Easter – it’s the season of new life

EASTER is always a busy time and while no two years are ever the same, there are common themes.

This year has brought additional challenges and the weather is the culprit. It’s been pretty grim for Easter bunnies and anything that prefers to be outdoors.

Our farm animal vets are spending a lot of time with lambing and calving. This year’s lambing has been the most challenging for farmers than many can remember.

While many lowland lambs are born indoors, they are often turned outside after a few days. The benefits are that the ewes should have spring grass to eat and that diseases such as pneumonia and enteritis spread far less readily than inside where stocking densities are higher.

This year, farmers have a difficult decision to make – do they risk turning their lambs outside in freezing temperatures, or keep them indoors, but risk the higher chance of costly respiratory and enteric bugs?

The poor summer last year meant that ewes had less to eat so lambs are also being born a bit smaller – normally good news because ewes need less help when giving birth. Unfortunately, small lambs have even less protection against the elements. Our farmers have more reason than most to be praying for warmer weather.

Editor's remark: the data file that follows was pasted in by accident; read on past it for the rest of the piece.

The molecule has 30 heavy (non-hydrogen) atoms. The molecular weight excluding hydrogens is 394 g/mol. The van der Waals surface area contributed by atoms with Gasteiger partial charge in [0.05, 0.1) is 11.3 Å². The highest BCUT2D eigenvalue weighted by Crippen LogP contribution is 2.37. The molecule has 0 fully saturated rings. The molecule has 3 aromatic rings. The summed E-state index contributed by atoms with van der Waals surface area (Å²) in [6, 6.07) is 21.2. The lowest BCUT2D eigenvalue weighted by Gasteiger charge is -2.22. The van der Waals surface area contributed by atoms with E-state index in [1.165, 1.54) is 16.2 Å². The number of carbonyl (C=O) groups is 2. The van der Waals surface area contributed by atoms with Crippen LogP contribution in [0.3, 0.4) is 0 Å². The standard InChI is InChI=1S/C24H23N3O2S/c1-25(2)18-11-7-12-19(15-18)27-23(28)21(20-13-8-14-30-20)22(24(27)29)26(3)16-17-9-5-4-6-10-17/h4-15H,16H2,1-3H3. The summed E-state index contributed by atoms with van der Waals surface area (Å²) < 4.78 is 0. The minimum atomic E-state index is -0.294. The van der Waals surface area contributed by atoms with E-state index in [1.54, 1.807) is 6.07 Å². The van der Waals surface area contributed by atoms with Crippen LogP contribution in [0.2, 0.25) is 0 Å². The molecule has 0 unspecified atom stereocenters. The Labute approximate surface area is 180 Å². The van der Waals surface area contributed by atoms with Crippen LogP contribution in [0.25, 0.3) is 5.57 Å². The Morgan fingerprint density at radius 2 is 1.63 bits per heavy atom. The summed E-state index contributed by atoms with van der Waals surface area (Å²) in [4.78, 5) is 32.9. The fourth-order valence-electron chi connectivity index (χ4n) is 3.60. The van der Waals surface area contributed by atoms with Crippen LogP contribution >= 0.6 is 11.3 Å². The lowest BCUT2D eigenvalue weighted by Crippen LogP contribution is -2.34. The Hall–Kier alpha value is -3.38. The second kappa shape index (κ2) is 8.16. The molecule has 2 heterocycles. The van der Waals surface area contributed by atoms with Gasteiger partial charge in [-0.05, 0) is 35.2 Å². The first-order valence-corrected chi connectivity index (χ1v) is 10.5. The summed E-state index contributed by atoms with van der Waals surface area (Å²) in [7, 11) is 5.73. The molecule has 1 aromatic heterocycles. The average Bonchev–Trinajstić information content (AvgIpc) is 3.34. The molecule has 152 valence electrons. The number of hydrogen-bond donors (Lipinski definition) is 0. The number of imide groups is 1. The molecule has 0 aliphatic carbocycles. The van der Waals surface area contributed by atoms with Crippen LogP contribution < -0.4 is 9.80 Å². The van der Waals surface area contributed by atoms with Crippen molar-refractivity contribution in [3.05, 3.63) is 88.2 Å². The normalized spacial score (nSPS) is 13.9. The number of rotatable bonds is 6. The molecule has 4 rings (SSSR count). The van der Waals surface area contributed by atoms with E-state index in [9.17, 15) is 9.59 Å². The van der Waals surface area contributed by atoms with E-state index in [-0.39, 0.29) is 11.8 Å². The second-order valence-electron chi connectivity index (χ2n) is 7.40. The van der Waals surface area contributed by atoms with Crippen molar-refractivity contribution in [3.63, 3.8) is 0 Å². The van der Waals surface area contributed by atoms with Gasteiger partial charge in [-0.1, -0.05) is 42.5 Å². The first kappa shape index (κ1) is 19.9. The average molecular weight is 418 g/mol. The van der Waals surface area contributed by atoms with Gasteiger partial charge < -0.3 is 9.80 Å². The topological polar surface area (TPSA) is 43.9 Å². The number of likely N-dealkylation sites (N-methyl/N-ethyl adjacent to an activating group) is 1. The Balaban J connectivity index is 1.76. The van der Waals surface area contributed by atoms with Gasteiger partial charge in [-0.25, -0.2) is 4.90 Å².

Spring is a time for new life and we do tend to see more puppies born around now. It seems that more and more are in need of help during whelping (giving birth). There are some breeds where this is pretty much guaranteed, British bulldogs and chihuahuas being prime examples. Pretty much all of them will require a Caesarean section because they have small pelvises and their puppies have large heads. Our operating theatres (and in most cases our on-call vets and night nurses) have seen nearly one dog caesarean a day over the past week or so.

Thankfully, due to diligent owners and skilled surgeons, all are doing well.

Probably the most gratifying case of the past week was a middle-aged Labrador who suddenly collapsed at home. He was very pale and was found to have what was probably a large tumour in his abdomen. We were keen to do everything possible so he was admitted to the Whorral Bank hospital where an ultrasound scan showed that the tumour appeared to be confined to his spleen.

This always comes as a relief because spleens can often be successfully removed and dogs (like people) can manage very well without a spleen. And so it was in this case. He was taken to theatre, where a football-sized splenic tumour was identified and removed.

Histopathology will tell us whether the tumour was benign, but so far he’s made an amazingly rapid recovery.


Director and Senior Vet